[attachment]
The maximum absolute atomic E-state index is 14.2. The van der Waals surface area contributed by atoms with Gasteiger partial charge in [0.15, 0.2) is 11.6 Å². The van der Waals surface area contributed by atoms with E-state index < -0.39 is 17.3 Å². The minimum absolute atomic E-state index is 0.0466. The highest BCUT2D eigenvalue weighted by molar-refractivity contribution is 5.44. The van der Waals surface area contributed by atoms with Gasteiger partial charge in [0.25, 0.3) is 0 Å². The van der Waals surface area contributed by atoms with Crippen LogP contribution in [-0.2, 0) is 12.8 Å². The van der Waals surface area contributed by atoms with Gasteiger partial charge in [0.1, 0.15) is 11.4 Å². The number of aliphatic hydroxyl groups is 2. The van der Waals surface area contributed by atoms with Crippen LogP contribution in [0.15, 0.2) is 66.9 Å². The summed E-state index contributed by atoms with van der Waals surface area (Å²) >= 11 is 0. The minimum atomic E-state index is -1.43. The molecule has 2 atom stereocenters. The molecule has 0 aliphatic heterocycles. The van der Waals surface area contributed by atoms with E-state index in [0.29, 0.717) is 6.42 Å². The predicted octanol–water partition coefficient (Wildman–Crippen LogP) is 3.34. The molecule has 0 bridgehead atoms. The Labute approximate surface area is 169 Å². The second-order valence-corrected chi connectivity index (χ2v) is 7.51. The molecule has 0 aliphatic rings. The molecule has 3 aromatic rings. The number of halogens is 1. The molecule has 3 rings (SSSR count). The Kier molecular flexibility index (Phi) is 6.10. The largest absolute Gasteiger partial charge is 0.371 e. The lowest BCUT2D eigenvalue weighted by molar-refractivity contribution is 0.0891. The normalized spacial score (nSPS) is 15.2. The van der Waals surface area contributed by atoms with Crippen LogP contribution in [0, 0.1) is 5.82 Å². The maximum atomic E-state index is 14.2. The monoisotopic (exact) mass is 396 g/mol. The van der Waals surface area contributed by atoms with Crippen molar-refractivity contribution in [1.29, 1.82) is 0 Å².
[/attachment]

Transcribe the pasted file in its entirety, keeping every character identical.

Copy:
The maximum absolute atomic E-state index is 14.2. The van der Waals surface area contributed by atoms with Gasteiger partial charge in [0.15, 0.2) is 11.6 Å². The van der Waals surface area contributed by atoms with E-state index < -0.39 is 17.3 Å². The minimum absolute atomic E-state index is 0.0466. The highest BCUT2D eigenvalue weighted by molar-refractivity contribution is 5.44. The van der Waals surface area contributed by atoms with Gasteiger partial charge in [0.25, 0.3) is 0 Å². The van der Waals surface area contributed by atoms with Crippen LogP contribution in [-0.2, 0) is 12.8 Å². The van der Waals surface area contributed by atoms with Gasteiger partial charge in [0.1, 0.15) is 11.4 Å². The number of aliphatic hydroxyl groups is 2. The van der Waals surface area contributed by atoms with Crippen LogP contribution in [0.15, 0.2) is 66.9 Å². The summed E-state index contributed by atoms with van der Waals surface area (Å²) >= 11 is 0. The minimum atomic E-state index is -1.43. The molecule has 2 atom stereocenters. The molecule has 0 aliphatic heterocycles. The van der Waals surface area contributed by atoms with E-state index in [0.29, 0.717) is 6.42 Å². The predicted octanol–water partition coefficient (Wildman–Crippen LogP) is 3.34. The molecule has 0 bridgehead atoms. The Labute approximate surface area is 169 Å². The second-order valence-corrected chi connectivity index (χ2v) is 7.51. The molecule has 0 aliphatic rings. The molecule has 3 aromatic rings. The number of halogens is 1. The molecule has 3 rings (SSSR count). The Kier molecular flexibility index (Phi) is 6.10. The largest absolute Gasteiger partial charge is 0.371 e. The lowest BCUT2D eigenvalue weighted by molar-refractivity contribution is 0.0891. The normalized spacial score (nSPS) is 15.2. The van der Waals surface area contributed by atoms with Crippen LogP contribution in [0, 0.1) is 5.82 Å². The maximum atomic E-state index is 14.2. The monoisotopic (exact) mass is 396 g/mol. The van der Waals surface area contributed by atoms with Crippen molar-refractivity contribution in [1.29, 1.82) is 0 Å².